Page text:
The proportion of a sample of FT top 500 companies interested in making investments there has declined to 66 per cent from 88 per cent in 1991. Only 35 per cent regard central and Eastern Europe as an important priority for their overseas investment.
The survey, conducted for the consultants Coopers & Lybrand, shows the main doubts about Eastern European investment are the uncertain legal and regulatory requirements, the lack of currency convertibility, political and economic instability and the problems of repatriating profits. All these were mentioned by three-quarters of the respondents. Corruption, personal safety and government bureaucracy were also big worries.
More than a third of those surveyed now have experience of investing in central and Eastern Europe and the former Soviet Union.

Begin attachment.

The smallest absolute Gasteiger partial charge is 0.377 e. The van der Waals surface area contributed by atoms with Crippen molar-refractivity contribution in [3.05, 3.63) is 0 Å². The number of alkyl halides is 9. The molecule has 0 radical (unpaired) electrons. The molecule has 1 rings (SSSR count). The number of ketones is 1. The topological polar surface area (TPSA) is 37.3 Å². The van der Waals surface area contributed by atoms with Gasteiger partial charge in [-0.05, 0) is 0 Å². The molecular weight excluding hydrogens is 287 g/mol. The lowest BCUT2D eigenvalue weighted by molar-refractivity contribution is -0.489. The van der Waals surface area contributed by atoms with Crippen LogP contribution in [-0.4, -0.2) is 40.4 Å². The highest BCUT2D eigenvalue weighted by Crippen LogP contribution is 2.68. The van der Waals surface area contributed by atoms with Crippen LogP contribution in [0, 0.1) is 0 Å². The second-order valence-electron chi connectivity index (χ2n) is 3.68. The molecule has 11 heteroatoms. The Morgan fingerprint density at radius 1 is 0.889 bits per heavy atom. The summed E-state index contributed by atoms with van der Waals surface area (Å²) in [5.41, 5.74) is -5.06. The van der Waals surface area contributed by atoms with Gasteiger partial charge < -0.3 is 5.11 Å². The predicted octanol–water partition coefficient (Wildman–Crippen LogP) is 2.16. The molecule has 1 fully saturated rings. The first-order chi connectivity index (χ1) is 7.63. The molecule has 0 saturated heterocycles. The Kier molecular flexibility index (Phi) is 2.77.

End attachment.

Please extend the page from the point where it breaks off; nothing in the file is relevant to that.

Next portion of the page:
Only one in five companies expressed an interest in the former Soviet Union and a third would not consider it. The most popular countries for investment are Hungary (68 per cent), the Czech Republic (57 per cent) and Poland (46 per cent).
Hugh Christie of Coopers & Lybrand said: 'The initial excitement in the potential of these markets has clearly worn off. We firmly believe that good opportunities exist and that UK businesses are missing a trick.'